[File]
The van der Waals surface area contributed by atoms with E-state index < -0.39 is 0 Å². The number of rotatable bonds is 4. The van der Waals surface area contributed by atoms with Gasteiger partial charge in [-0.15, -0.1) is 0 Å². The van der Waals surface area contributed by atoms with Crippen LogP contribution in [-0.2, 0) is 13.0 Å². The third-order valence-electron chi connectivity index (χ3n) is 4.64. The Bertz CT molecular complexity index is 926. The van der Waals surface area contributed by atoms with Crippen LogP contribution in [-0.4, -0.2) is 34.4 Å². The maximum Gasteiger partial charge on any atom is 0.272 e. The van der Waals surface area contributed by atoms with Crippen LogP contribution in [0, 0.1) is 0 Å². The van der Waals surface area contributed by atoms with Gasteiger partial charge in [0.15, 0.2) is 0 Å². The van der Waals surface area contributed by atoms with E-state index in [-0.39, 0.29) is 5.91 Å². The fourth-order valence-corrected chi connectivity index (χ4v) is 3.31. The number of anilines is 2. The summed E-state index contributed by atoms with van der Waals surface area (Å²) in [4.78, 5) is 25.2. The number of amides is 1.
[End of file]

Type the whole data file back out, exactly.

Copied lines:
The van der Waals surface area contributed by atoms with E-state index < -0.39 is 0 Å². The number of rotatable bonds is 4. The van der Waals surface area contributed by atoms with Gasteiger partial charge in [-0.15, -0.1) is 0 Å². The van der Waals surface area contributed by atoms with Crippen LogP contribution in [-0.2, 0) is 13.0 Å². The third-order valence-electron chi connectivity index (χ3n) is 4.64. The Bertz CT molecular complexity index is 926. The van der Waals surface area contributed by atoms with Crippen LogP contribution in [-0.4, -0.2) is 34.4 Å². The maximum Gasteiger partial charge on any atom is 0.272 e. The van der Waals surface area contributed by atoms with Crippen LogP contribution in [0, 0.1) is 0 Å². The van der Waals surface area contributed by atoms with Gasteiger partial charge in [0.15, 0.2) is 0 Å². The van der Waals surface area contributed by atoms with E-state index in [-0.39, 0.29) is 5.91 Å². The fourth-order valence-corrected chi connectivity index (χ4v) is 3.31. The number of anilines is 2. The summed E-state index contributed by atoms with van der Waals surface area (Å²) in [4.78, 5) is 25.2. The number of amides is 1.